A 1950s-era tourist cabin for sale by the city of Aspen is proving most difficult to get rid of due to the high cost of hauling it away, although it’s still on the market if anyone is interested.
The Deep Powder cabins were part of Aspen’s lodging inventory for about 50 years, but were displaced by the redevelopment of the Limelight Lodge. Figuring there was historic value, the city saved two of the cabins, and has been looking for preservation-minded owners since 2006. The cabins have been sitting at the edge of Willoughby Park since then.
No one local could be found, so in March, the cabins were listed on PublicSurplus.com, an eBay-like website for government property. The two cabins sold for $500.99 and $661. However, the buyer of the more expensive cabin pulled out, telling the city he could not get a permit to haul the 600-square-foot cabin across state lines. The buyer of the cheaper cabin is still planning to pick up his purchase, and will be breaking it up into pieces for the move to Divide, Colo., said city historic preservation planner Sara Adams.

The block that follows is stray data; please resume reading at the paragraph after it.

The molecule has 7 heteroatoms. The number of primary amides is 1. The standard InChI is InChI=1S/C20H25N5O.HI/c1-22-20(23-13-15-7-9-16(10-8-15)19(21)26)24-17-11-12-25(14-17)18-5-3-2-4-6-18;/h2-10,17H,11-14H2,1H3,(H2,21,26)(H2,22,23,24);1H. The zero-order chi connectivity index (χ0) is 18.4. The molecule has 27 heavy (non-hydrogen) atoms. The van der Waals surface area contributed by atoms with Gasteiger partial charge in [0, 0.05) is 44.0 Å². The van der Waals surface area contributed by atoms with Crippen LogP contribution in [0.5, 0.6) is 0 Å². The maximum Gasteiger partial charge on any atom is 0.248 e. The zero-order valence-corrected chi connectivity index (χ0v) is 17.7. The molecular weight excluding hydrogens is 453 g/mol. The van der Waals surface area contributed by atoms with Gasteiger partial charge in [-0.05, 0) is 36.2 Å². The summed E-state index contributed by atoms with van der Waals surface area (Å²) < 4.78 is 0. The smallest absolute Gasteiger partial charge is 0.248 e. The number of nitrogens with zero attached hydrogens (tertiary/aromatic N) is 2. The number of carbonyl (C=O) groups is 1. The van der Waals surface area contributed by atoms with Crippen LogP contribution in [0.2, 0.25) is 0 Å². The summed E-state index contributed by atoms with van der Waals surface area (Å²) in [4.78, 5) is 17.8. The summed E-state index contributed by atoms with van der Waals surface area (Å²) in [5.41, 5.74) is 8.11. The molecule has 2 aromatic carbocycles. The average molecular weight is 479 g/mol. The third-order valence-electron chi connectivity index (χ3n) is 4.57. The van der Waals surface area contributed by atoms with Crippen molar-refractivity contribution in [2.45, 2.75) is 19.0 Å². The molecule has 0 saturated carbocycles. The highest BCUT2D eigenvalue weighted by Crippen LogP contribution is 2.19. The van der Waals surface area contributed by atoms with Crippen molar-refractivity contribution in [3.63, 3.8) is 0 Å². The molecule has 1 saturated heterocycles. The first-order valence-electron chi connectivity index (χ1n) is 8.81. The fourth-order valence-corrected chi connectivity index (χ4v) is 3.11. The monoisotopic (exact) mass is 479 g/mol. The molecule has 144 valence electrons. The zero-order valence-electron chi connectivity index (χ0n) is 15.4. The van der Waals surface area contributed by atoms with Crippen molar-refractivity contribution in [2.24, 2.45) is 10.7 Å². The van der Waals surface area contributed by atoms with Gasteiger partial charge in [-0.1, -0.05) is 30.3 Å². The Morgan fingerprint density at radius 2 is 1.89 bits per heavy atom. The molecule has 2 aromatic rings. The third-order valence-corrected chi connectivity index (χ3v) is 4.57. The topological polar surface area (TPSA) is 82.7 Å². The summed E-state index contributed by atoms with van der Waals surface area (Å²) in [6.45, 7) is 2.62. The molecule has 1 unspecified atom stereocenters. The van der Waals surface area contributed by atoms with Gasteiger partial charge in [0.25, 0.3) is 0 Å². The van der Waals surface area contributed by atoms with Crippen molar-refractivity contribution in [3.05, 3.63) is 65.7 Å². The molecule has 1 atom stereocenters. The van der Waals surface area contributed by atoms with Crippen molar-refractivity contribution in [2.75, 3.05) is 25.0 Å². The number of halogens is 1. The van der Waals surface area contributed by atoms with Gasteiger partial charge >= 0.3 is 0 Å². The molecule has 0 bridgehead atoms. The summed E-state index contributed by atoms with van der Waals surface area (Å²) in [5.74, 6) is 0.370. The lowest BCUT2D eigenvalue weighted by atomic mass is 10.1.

Since the first buyer of the more expensive cabin pulled out, three other potential owners have come and gone via PublicSurplus.com auction, Adams said.
Heather Rousseau/Aspen Daily News
The city of Aspen is trying to sell this old cabin from the 1950s-era
Deep Powder Lodge on PublicSurplus.com. It initially sold for $661 last
month, but the buyer has since pulled out.
“It really wasn’t working out,” Adams said. “People weren’t doing their homework.”
The city’s current strategy is a “sealed auction.” A classified ad listing asks interested buyers to bid what they think the cabin is worth and send the offer into City Hall. The highest bidder will get the cabin. The auction is scheduled to end Wednesday, but the city could extend the time frame, as no bids have been received yet, Adams said.
“We’re trying to attract a more local crowd,” she said. “It’s better to keep it in the valley anyway.”
With moving costs for the cabin expected to be in the $10,000 range, Adams said the city has not yet gotten to the point where it has offered to take on some of those costs.
While the landfill is an option, Adams said she’s doing everything she can to avoid that.
“I’ve talked to everyone I can think of to see if anyone can use them,” she said. That includes the Forest Service, the Aspen Skiing Co., the Aspen Historical Society and other local groups. But no takers.
The cabin could perhaps be used as an “accessory dwelling unit” as required by local employee housing rules, if someone wanted to move it onto their property. Moving costs would be less if the cabin stayed in town.